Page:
Make sure they know to only browse and download from sites that are trusted, and not to click on banners or other links without knowing exactly what they are and who they’re from. If anyone receives an official-looking warning about software they must download to get their system up to date, make sure they don’t do it unless they know it to be true.
Seem elementary? Sure it does. But companies today can’t afford to assume or leave anything to chance. Teach your employees how to practice safe computing and make sure they understand that they will be held accountable for careless mistakes. Even better, take some options out of their hands through…
5. Content Filtering
No matter how much you educate employees, there’s always a chance they’ll still engage in online behavior that leaves the company vulnerable; in some cases, not by accident (disgruntled employees pose a viable threat to security). That said, it’s a good idea to have a solid content filtering system in place to keep employees on the straight and narrow. Not only will you keep wasted time to minimum, you’ll also be taking a step to protect the company’s data.
A qualified IT service provider can work with you to find a content filtering solution that works best for you and your organization. For instance, even if you don’t want to completely restrict employee access to certain websites, we can implement a solution where interaction alone will be restricted. For instance, an employee could sign into Facebook, but would not be able to like, share, comment or download.
So employee monitoring is important, but you also have to…
6. Use Protection
It’s important to make sure all of your anti-virus software is up to date. As viruses are created and unleashed on the public, they can slip past anti-virus software until a “patch” is created that combats that specific virus. It’s like a never-ending game between the virus creators and the virus fighters. Those threats that are yet unknown to anti-virus software are known as Zero-Day Viruses, and leave systems vulnerable until a patch is created and implemented. Some modern browsers also offer add-ons that effectively combat ransomware by keeping scripts from running automatically.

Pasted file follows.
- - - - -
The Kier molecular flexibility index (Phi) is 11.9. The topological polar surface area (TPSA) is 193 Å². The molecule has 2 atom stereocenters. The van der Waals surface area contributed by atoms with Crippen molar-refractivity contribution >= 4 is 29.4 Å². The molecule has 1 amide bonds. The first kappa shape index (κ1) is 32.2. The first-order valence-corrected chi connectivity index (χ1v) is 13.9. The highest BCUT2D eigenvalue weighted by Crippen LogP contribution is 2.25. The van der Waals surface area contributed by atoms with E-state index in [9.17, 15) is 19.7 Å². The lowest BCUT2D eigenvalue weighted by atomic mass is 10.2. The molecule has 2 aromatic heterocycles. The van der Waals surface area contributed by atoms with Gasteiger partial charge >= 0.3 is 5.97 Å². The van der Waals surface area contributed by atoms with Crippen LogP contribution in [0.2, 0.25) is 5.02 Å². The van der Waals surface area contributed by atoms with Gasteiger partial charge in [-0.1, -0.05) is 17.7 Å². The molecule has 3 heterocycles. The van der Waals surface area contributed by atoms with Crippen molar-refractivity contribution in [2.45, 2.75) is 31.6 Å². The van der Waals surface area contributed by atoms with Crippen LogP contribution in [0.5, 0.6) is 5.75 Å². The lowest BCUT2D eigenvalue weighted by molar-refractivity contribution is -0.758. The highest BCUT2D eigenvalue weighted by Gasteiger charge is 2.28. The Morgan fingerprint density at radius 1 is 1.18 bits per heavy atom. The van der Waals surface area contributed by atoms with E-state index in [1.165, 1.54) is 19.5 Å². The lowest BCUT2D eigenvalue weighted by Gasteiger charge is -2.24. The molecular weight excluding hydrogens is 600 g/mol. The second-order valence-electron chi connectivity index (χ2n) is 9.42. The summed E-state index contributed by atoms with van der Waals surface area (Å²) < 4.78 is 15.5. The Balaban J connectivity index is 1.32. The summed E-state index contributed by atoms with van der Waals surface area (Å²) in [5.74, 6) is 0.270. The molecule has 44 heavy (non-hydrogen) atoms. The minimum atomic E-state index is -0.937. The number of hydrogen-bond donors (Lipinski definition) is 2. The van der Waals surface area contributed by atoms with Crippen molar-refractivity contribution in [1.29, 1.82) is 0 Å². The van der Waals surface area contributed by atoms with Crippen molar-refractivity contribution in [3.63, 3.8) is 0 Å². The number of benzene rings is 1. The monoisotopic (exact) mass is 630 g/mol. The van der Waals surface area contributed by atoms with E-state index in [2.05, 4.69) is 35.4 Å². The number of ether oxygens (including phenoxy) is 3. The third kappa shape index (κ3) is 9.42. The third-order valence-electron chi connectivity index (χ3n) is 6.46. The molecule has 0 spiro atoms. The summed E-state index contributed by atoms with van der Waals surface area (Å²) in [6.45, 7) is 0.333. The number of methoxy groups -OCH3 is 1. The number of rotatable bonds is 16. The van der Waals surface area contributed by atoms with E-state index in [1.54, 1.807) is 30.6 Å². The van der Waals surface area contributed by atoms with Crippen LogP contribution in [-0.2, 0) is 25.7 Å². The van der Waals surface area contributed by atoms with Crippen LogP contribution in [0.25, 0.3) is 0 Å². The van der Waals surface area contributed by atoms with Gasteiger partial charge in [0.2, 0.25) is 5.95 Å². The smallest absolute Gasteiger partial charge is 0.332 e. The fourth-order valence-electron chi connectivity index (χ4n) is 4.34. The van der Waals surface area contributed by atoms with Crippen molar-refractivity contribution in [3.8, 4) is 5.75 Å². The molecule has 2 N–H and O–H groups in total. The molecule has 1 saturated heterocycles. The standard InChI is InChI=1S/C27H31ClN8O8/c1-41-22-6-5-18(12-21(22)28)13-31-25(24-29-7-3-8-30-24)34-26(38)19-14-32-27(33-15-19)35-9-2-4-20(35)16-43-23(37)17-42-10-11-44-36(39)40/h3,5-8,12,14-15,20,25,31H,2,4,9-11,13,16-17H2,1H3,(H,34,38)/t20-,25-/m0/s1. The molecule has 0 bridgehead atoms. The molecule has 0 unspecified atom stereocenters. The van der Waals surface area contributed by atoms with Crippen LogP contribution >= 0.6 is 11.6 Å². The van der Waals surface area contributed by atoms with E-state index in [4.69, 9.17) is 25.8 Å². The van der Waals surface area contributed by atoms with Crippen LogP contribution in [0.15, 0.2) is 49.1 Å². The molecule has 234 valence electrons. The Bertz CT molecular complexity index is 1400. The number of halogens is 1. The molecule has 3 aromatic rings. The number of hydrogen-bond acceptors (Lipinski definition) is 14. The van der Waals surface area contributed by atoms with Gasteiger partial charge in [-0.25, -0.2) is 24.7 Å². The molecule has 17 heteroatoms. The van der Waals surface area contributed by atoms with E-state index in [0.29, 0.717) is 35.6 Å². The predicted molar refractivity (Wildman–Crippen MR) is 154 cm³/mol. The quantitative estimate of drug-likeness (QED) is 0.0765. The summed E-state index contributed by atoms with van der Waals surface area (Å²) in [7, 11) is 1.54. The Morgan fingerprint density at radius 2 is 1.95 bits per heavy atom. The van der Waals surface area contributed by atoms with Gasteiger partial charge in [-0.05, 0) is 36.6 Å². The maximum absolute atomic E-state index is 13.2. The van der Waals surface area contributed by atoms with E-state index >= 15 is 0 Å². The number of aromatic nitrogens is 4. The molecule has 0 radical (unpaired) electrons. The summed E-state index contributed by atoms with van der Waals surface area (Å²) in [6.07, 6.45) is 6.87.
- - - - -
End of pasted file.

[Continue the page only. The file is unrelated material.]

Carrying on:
This is yet another reason to partner with a qualified cloud provider. When you work with an IT provider, make sure that your security measures are properly updated so you always have the most up to date security in place protecting your company’s valuable data. Dell SonicWALL technology, offered through many IT service providers, is as good as it gets when it comes to keeping company data safe and secure.
If ransomware infects your company’s network, the effects can be crippling. By incorporating a few common sense initiatives and taking proactive steps, you can minimize your company’s risk. Your best defense though is to leave it to the professionals. A qualified and respected service provider can guide you through the malware minefield to make sure your organization is as safe as possible, at a price that works within your budget.
Hopefully your organization has taken the proper steps to remain protected from ransomware and other potential cyber threats. Once your network is infected, it’s too late. If a workstation does become infected, disconnect from the Internet as soon as possible, quickly unplug any peripheral storage devices and call a qualified IT service provider as soon as possible.
Michael J Puckett is director of marketing at Data-Tech. Contact Data-Tech for a free network assessment. At no cost or obligation, we'll come to your office and conduct a thorough review of your computer network, backups and technologies. We'll analyze how you're working right now and identify what areas are giving you the most problems. From there, we'll show you a simple, cost effective plan for upgrading your network to the cloud versus the traditional on-premise server and network you currently have. Contact at (813) 874-5511 or firstname.lastname@example.org and mention this article.